I was feeling back in control. I had cleaned out closets, washed cabinets, taken a summer’s worth of trash to the dump, and collected three carloads of stuff for my sister-in-law’s yard sale. I hadn’t touched any of Neil’s things yet – his shoes were still right where he left them and his winter coat still hung on the rack – but in-control-me was comforted by those things, not disturbed by them.
I had a schedule all mapped out. This week I would concentrate on getting rid of things I didn’t need. Next week, I would be sure everything in the house was working as it should be and fix or throw away whatever wasn’t. Finally, in the third week I would deep clean everything that was left. I was determined nothing would interfere with the plan. Yes indeed, I was back in control of my world.
I had just taken the first load of yard sale items to Erica’s house and was driving home as the full moon was rising. I remembered how my youngest daughter always called a great big moon a “Poopy Moon.” We never understood why, but she thought it was the funniest thing ever and always giggled so much at her own joke that the rest of us couldn’t help but laugh along. I wanted to remind Neil about that old joke and have a good laugh as soon as I got home. It took a second, but then I remembered I could never make him laugh again, and all my “control” went right out the window. I pulled over for a minute, then came on home and sat on our bed.
How many times had I done this? Done everything I could to control my little world and everything in it? And how many times had I been forced to face the fact that no matter how hard I try to plan and plot and schedule I am not in control. Don’t get me wrong, it’s great to clean the house and give away unneeded items. It’s great to take care of what you been given. But control it? Not possible. How often have I planned a schedule, only to have weather or illness or an unexpected phone call change it? In fact, I used to have our whole future mapped out – how long we would work, where we would live when we retired – and now all that planning and scheduling is useless.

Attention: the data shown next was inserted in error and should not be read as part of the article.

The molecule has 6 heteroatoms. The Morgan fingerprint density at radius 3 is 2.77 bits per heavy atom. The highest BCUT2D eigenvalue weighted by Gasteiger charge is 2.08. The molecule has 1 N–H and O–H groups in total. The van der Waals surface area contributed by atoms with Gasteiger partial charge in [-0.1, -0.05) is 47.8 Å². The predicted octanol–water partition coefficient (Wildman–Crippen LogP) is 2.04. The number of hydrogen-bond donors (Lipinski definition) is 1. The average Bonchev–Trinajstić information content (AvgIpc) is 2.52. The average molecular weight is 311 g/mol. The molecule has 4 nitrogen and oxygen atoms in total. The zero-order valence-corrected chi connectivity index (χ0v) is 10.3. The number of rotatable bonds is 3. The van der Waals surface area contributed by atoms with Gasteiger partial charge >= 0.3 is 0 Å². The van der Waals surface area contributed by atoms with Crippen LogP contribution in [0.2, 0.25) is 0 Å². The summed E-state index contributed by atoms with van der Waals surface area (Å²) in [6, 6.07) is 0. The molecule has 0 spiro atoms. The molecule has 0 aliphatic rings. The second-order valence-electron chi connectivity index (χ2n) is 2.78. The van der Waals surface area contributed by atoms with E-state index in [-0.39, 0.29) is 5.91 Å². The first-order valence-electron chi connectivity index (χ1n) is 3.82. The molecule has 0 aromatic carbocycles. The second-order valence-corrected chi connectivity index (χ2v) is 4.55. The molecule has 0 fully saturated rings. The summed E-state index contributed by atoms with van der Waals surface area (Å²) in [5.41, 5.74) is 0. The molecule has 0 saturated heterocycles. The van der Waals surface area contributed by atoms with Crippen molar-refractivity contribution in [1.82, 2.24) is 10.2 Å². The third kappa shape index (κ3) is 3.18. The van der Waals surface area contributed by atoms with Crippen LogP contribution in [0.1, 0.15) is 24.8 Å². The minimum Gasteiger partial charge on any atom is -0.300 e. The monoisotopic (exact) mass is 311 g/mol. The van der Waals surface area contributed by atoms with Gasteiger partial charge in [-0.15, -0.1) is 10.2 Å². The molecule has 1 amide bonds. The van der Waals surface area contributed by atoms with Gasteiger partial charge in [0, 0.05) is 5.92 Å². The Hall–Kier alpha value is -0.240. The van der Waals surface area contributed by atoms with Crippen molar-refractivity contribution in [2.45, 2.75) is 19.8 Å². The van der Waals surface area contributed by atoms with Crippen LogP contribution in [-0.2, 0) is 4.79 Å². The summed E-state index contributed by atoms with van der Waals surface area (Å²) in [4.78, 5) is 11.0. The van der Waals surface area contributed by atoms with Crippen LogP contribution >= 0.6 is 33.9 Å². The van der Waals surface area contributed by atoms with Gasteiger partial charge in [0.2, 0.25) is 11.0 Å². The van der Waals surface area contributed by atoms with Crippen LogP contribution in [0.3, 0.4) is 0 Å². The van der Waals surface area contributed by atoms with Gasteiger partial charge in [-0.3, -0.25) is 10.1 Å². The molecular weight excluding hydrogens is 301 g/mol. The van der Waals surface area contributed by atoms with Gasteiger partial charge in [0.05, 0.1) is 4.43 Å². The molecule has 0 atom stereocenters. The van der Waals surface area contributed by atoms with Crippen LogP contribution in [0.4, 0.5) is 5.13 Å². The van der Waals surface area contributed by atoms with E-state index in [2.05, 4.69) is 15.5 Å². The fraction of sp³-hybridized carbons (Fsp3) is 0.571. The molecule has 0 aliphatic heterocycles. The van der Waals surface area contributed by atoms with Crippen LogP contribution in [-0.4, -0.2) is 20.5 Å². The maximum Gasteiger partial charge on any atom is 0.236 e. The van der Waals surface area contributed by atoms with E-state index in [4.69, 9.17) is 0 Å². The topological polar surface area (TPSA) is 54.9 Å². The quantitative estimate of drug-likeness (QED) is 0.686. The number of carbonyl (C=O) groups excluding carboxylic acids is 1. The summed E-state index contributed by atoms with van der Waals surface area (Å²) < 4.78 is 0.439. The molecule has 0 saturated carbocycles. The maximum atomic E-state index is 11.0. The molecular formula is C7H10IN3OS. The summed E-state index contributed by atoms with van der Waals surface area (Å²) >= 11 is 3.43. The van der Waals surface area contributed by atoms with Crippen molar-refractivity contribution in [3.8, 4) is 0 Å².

I know in my heart I am not in control. And when I allow myself to be still long enough to accept that, I remember there is not random chaos at work in the world, but rather a loving God who made each of us for a reason, who knows us inside out, and who has plans for our lives:
For I know the plans I have for you,” declares the Lord,
“plans to prosper you and not to harm you,
plans to give you hope and a future. (Jeremiah 29:11)
As hard as my path might be, God is with me on it, and my progress will come when I stop trying to control the uncontrollable and instead accept His guidance and assistance. I am reminded of the sign a friend made for me once that said: “Dear Colleen, you can take the day off today. I’ve got it covered. Love, God.”
So thanks for the “Poopy Moon,” God. From now on it will still make me laugh, but it will also remind me to “let go, and let God.”